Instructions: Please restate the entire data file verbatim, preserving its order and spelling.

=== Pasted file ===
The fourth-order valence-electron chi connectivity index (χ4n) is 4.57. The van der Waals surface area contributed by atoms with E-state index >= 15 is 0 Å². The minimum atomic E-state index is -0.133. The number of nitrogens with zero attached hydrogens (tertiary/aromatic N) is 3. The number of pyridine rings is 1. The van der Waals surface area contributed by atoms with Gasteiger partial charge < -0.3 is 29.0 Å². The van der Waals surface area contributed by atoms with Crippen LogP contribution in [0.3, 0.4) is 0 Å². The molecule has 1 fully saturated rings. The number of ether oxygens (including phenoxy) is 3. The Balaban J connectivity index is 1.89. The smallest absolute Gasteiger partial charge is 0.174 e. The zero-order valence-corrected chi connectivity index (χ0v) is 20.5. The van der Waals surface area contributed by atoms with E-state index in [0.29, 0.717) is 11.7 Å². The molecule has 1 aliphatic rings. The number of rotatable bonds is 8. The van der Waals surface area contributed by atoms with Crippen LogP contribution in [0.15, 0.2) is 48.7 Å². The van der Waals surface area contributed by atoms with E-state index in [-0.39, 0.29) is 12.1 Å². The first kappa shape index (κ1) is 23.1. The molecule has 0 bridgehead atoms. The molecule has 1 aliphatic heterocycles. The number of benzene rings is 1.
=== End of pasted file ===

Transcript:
The fourth-order valence-electron chi connectivity index (χ4n) is 4.57. The van der Waals surface area contributed by atoms with E-state index >= 15 is 0 Å². The minimum atomic E-state index is -0.133. The number of nitrogens with zero attached hydrogens (tertiary/aromatic N) is 3. The number of pyridine rings is 1. The van der Waals surface area contributed by atoms with Gasteiger partial charge < -0.3 is 29.0 Å². The van der Waals surface area contributed by atoms with Crippen LogP contribution in [0.3, 0.4) is 0 Å². The molecule has 1 fully saturated rings. The number of ether oxygens (including phenoxy) is 3. The Balaban J connectivity index is 1.89. The smallest absolute Gasteiger partial charge is 0.174 e. The zero-order valence-corrected chi connectivity index (χ0v) is 20.5. The van der Waals surface area contributed by atoms with E-state index in [0.29, 0.717) is 11.7 Å². The molecule has 1 aliphatic rings. The number of rotatable bonds is 8. The van der Waals surface area contributed by atoms with Crippen LogP contribution in [0.15, 0.2) is 48.7 Å². The van der Waals surface area contributed by atoms with E-state index in [-0.39, 0.29) is 12.1 Å². The first kappa shape index (κ1) is 23.1. The molecule has 0 bridgehead atoms. The molecule has 1 aliphatic heterocycles. The number of benzene rings is 1.